Users of the Internet are getting ever more impatient. With the huge numbers of websites on-line they are taking less and less time to decide whether a website is valuable or not. If your website is not relevant to them then fine, but what if your website is relevant to them but they don’t know it? This represents a lost enquiry, a lost sale, a lost customer relationship, whatever exactly it represents it is not good!

Web designers have known for a long time that visitors do not look at everything on a website, they scan for important information. So as a minimum your website should do the following:

  • Have relevant key words in headers and titles
  • Not contain too much text, all important points should be addressed within two paragraphs
  • Keep paragraphs short

But let’s take this a step further, wouldn’t it be great to know which parts of a webpage visitors’ eyes are automatically drawn to? Knowing this, you would be able to put your important points in these locations, almost instantly communicating your important messages to your visitors.

Well there is no golden rule, but there are some very well recognised trends. One of these trends is to the so-called “F” pattern, whereby visitors’ eyes make the pattern of a letter F as they scan across your web pages. has a very good explanation of this at Building upon this, it is also believed by many that visitors’ eyes are drawn to the right hand side of the web page rather than the left. Presumably this is why Google places it’s sponsored links on the right hand side of the results page rather than the left.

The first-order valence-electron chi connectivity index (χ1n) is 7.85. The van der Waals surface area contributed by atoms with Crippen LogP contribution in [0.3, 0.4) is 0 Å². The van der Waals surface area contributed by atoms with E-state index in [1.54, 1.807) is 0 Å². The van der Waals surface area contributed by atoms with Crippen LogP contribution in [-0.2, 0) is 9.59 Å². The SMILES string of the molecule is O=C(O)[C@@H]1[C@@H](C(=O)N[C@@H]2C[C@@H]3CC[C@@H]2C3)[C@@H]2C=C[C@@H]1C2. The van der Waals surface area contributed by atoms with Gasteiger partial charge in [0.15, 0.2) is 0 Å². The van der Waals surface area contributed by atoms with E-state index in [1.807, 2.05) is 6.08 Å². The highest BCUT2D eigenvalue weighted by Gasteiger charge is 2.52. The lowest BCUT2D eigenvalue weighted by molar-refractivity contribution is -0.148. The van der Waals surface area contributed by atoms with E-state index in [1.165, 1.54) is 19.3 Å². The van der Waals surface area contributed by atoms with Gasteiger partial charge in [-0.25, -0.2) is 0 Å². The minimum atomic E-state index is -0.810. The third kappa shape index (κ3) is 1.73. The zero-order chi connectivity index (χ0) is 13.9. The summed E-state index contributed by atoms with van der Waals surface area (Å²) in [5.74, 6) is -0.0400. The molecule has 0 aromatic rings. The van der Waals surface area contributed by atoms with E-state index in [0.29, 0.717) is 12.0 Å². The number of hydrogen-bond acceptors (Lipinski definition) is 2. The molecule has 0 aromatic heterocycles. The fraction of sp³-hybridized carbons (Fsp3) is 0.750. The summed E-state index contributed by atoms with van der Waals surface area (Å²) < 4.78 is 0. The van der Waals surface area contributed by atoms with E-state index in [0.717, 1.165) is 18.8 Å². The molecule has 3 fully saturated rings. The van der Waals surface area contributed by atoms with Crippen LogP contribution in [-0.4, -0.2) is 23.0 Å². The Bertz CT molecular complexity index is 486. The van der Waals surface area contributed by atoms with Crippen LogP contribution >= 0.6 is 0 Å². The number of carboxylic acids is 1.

Use this knowledge to place the important messages in locations which visitors are likely to see early. When thinking of what messages to communicate I usually try and think about the main reservation a customer would have about my industry, produce a message to counter that and place that message in the first place I think the user will see. Secondary messages can then be placed in other popular locations on the page.

You may be wondering now how visitors’ eyes see your website. Well there are tools which can help. Visit and use the ‘heatmap’ tool to simulate how visitors eyes would see your website.

This information may not double your sales overnight, but this may allow you to communicate with your customer better than you are doing now. After all as I know only too well as a web designer, visitors do not always do as you expect and better communication with visitors should be better for all.

Source by David Rushton